Ezekiel couldn't peel his eyes away from the painting that Joey had done for Xeph. It really was a captivating piece. He watched as the artist carefully packaged and sealed the painting away.

He sighed. Ezekiel wished he had half the talent that Joey did. Taking Joey's cue, Ezekiel had a look around at all the other pieces of art that Joey had created. It was relaxing and interesting to see what his clan mate had accomplished, and Ezekiel soon found himself lost in the works of art strewn around Joey's place.

He didn't even notice that Joey had finished his tasks and was simply watching Ezekiel.

Joey 17 years ago
Joey pulled a large container from underneath his bed that held several sizes of sleek black collapsed boxes. He chose the largest and held it against the canvas. It would fit perfectly, even with the packaging for the canvas corners. He wasn't shipping the piece, but he wanted it packaged properly incase it needed to be stored for a time. He had no idea what the Alpha would do with such a painting.

He touched his finger to the bottom corner and found that he'd put the last coat of sealer on it already. That surprised him, since he didn't remember doing it. With a shrug, he flipped the cover down and put the styrofoam corners on the painting. He could frame it, but he didn't want any attention taken from the painting, so when he'd mounted the canvas he had made sure to put thin strips of wood along each edge to keep the canvas edges safe.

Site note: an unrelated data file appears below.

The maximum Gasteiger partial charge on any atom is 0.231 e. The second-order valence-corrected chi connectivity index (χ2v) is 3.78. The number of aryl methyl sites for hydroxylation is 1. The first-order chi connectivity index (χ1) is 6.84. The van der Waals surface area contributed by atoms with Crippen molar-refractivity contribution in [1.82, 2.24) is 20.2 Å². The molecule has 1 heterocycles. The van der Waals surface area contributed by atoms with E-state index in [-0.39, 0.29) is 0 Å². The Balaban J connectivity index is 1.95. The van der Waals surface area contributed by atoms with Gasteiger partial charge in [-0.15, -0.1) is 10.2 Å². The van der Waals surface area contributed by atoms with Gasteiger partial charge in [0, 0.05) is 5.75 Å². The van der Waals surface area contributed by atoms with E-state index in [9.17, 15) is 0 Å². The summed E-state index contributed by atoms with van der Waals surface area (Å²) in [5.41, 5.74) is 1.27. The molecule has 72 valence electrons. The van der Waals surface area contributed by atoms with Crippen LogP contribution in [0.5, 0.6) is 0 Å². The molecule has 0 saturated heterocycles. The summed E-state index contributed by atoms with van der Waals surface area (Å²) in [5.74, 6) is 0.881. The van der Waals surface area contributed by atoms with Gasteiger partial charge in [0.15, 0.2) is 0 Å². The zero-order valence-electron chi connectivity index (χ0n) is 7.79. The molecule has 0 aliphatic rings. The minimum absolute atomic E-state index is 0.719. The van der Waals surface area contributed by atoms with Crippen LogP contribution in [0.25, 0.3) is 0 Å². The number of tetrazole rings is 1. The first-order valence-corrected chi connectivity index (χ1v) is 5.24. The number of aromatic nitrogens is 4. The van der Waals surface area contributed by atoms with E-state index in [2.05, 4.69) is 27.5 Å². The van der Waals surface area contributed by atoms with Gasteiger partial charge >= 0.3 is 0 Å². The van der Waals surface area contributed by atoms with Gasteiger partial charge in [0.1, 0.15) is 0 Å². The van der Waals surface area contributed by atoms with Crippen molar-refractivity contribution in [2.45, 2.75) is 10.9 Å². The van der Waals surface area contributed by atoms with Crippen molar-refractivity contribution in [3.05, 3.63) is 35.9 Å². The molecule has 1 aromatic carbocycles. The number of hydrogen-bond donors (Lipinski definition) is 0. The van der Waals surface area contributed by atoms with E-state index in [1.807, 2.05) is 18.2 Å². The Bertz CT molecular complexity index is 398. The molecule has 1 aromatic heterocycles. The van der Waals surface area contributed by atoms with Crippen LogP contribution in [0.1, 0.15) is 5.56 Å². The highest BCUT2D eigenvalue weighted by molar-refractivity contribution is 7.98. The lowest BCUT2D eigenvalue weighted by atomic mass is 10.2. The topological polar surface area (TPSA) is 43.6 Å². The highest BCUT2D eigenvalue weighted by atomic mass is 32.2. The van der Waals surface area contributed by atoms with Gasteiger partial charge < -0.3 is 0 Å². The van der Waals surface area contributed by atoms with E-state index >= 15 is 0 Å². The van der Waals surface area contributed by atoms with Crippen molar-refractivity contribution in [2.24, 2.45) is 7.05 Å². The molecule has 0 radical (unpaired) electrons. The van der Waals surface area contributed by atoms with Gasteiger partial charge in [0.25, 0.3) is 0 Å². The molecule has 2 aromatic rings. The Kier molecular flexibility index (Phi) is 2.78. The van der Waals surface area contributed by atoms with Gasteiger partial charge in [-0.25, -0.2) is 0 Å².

He'd already attached hanging brackets to those wood pieces. He flipped the canvas over and pulled the piece of wood he'd had custom cut to fit perfectly into the back, out from behind the dresser. He slipped that between the sides of the canvas frame, snug against the front. It would keep the whole thing from ever sagging and make the piece a little less fragile.

With that done, he assembled the box, and slid the painting in. It was a snug fit, but it would slide easily out again. He sealed the top flap of the box, and set it to rest against his bed. He would take it to the Alpha's office later. He turned and watched Zeke as he flipped slowly through the small mountain of his works.

"See something you like?"

Joey spoke in a quiet voice. He didn't want to disturb the other man's thoughts, but he also wanted to know what those thoughts were. And if Zeke found a painting he liked, Joey would let him take it. He had plenty others to sell, and one going to a Pack-mate was worth much more than the couple hundred dollars it would bring at the gallery.
Ezekiel 17 years ago
The picture wasn't large, and didn't strike Ezekiel as impressive as the other pieces on display. But there was something about the small oil painting inside the sandlewood frame that caught his attention.

Like the other wolf images Joey had created, the background kept the theme of nature's forests, cliffs and streams. In this one a slender white wolf sat on its haunches, casting its gaze out across a swiftly flowing river. It was the wolf itself that drew Ezekiel's eyes to the painting.

He had seen it before. Which was ridiculous of course, but the likeness was there. Smaller than most wolves, lean and slender. Ezekiel stared at the painting, and wondered what the painted wolf was thinking. The wolf's sly smile was more disconcerting than reassuring.

Ezekiel nodded as he heard Joey's words and pointed at the small painting.

Definitely that one, she's a beauty."